GRI: A global approach to report on sustainable development

GRI: A global approach to report on sustainable development

An article written by Thomas Collin, corporate social responsibility officer at ABBL, about the GRI (Global Reporting Intitiative) Certified Professional + Programme he attended thanks to an scholarship.

7 years. That’s all that is left to attain the UN’s Sustainable Development Goals by their 2030 deadline. In 2015, governments promised to reach 17 such goals, from eliminating hunger and malnourishment to addressing adverse climate change. On the surface, the Goals may appear like utopic ambitions that most countries in the world have small chances to actually reach[1]. Still, the SDGs provide a common frame of reference regarding what counts as contributing to sustainable development. As such, they have become a key component in national sustainable development plans. Yet sovereign states cannot reach these ambitious objectives, and businesses and civil society have to play their part as well.

But where should businesses start? Another distinctive feature of the SDGs is that they pack 169 targets under the hood. These targets, and their associated indicators, bring more clarity on how to achieve the broader goals. But they also form a complex network of impact areas, full of synergies and trade-offs. For instance, providing safe and affordable water to would help reducing under-five mortality rates but is also energy-intensive[2]. Improving a specific area of the Goals may also impact other of its dimensions, positively or negatively, whether intentional or unvoluntary.

Corporate sustainability reporting has a role to play on advancing the development goals, as it creates accountability, drives business strategy and allows key stakeholders to assess the impacts of an organisation more effectively. Companies often mention the SDGs in their sustainability-related disclosures but have unfortunately little to show for it. A 2019 study by PwC found that, out of a sample of more than 1,000 companies publishing sustainability reports, 14% of them mentioned some of those targets. Only 1% of the analysed companies had reported quantitative measures to show their progress towards SDG targets[3]. Such results are hardly surprising. Corporate reporting on sustainable development has long remained a purely voluntary exercise. Finding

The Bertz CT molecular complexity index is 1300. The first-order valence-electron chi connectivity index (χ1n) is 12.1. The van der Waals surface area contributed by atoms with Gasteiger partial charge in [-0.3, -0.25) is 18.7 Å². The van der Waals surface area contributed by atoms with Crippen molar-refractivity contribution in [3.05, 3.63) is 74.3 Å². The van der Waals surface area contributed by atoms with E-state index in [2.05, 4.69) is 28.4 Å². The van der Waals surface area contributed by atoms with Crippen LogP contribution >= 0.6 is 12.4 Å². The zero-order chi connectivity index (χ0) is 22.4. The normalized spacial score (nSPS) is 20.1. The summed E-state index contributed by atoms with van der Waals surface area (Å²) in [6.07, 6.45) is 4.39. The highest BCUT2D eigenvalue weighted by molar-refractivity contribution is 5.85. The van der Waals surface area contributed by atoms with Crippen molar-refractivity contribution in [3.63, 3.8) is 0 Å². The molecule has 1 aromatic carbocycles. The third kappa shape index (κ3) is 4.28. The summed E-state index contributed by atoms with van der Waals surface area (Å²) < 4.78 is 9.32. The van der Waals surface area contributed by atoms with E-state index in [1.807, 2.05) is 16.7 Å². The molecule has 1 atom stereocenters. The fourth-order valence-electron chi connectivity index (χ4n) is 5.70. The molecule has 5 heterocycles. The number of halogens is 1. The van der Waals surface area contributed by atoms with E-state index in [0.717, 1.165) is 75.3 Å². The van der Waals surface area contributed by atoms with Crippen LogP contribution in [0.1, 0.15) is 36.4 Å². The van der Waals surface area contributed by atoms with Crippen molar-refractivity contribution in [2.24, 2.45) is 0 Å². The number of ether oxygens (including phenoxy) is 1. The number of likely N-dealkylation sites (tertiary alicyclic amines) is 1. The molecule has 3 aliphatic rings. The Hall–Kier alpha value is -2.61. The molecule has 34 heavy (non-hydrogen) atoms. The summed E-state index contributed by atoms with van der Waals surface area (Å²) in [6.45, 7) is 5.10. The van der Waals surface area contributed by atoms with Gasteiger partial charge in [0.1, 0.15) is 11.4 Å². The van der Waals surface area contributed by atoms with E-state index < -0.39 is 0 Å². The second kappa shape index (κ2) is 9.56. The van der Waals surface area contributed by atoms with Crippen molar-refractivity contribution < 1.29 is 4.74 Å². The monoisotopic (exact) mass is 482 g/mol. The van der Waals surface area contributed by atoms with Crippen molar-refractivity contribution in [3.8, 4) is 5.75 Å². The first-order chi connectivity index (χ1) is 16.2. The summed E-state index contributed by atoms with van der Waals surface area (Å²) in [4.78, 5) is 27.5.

GRI and the UN Global Compact have developed common practical guidance to help corporates embed the SDGs in their existing operational and reporting processes[4] using a three-step process:

  1. Defining priority SDG targets
  2. Measuring and analysing
  3. Reporting, integrating and implementing change

The process of principled prioritisation outlined by the co-authors allows companies to prioritise SDG targets based on an assessment of risks and benefits to people and the environment. This principle may sound familiar to seasoned GRI reporters, as it is closely aligned with that of impact materiality (see our previous article ‘GRI: Last calls). The next step entails finding relevant corporate disclosures for each identified target. GRI and the UN Global Compact also provide useful guidance in that area[5]. Where organisations find no existing disclosures for certain areas, they may turn to GRI 3-3 ‘Management of material topics’ for guidance instead. In the final phase of the proposed process, companies report information intended to reflect how the SDGs were embedded in their strategy, taking the information needs of various stakeholders into account.

But SDG targets must be managed with caution. Report preparers should watch out for the temptation to cherry pick goals and target that appear easiest to work or to report on. They should also be mindful that SDG washing is a thing. The interwoven nature of the SDGs must be considered, too. Any negative impacts produced through their actions towards the goals should be acknowledged in sustainability reports, lest the sustainability reporting practices becomes a virtue signalling exercise.

[1] Moyer, J.D. & Hedden, S. (2020). Are we on the right path to achieve the sustainable development goals?.

[2] Griggs, D.J., Nilsson, M., Stevance, A., McCollum, D. (2017). A guide to SDG interactions: From science to implementation.

[3] PwC. (2019). SDG Challenge 2019.

[4] GRI & UNGC (2018). Integrating the Sustainable Development Goals into Corporate Reporting: A Practical Guide.

[5] GRI & UNGC (2018). An analysis of the Goals and Targets.